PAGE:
IN THE wake of the killing of Drummer Lee Rigby in Woolwich last week, there is certainly some sense in denying terrorists “the oxygen of publicity”, as correspondents have already pointed out. However, there also needs to be a place for frank and open discussion.
Those claiming that the Koran, Hadith and biographies of the Prophet Muhammad justify atrocities such as the Woolwich murder should be able to put their case publicly to more moderate Muslims who can, in turn, explain how they interpret the relevant passages and events differently.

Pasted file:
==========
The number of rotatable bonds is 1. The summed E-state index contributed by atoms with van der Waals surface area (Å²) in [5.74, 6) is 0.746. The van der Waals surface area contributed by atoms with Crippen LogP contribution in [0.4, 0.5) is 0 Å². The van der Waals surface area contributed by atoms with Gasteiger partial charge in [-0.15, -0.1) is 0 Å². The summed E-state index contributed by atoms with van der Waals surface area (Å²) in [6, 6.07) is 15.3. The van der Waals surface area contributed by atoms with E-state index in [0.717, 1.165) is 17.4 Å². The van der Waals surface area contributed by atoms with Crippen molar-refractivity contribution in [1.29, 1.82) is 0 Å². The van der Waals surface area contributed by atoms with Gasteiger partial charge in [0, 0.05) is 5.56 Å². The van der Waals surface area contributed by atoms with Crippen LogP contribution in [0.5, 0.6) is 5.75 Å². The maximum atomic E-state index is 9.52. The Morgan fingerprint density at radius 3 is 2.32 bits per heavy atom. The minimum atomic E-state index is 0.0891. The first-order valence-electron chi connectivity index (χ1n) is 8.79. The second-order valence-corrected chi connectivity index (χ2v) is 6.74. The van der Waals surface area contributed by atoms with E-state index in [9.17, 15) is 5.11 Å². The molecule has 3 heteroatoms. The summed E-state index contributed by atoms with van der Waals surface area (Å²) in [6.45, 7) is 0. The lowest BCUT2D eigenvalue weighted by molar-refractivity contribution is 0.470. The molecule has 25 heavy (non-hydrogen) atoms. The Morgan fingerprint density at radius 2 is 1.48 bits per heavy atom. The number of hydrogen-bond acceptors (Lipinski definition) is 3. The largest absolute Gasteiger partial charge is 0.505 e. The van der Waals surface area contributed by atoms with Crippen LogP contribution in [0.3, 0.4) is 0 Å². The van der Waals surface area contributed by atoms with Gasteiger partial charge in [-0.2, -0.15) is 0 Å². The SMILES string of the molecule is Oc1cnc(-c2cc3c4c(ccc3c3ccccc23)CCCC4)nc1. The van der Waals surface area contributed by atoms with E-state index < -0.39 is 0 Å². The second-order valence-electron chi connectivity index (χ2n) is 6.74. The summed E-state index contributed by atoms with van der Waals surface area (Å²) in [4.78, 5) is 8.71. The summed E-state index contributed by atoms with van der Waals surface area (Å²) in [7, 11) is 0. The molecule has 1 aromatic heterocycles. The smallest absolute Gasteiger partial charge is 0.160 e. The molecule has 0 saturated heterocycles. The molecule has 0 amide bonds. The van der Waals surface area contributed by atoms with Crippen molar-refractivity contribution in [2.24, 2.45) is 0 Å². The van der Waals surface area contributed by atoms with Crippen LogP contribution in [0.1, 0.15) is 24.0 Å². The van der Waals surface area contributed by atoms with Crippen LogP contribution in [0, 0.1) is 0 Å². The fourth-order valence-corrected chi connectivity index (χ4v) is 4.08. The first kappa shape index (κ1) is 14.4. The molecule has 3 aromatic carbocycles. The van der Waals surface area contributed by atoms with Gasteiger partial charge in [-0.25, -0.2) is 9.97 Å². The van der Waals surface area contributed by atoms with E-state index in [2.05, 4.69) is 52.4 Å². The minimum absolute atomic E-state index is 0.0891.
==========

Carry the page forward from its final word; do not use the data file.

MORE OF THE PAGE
Also, non-Muslims should feel free to challenge both sides of the debate by citing sections from the foundational documents of Islam.
Equally importantly, the veracity of Muhammad’s prophethood should be the subject of vigorous debate.
In other words, Islam should be treated like Christianity.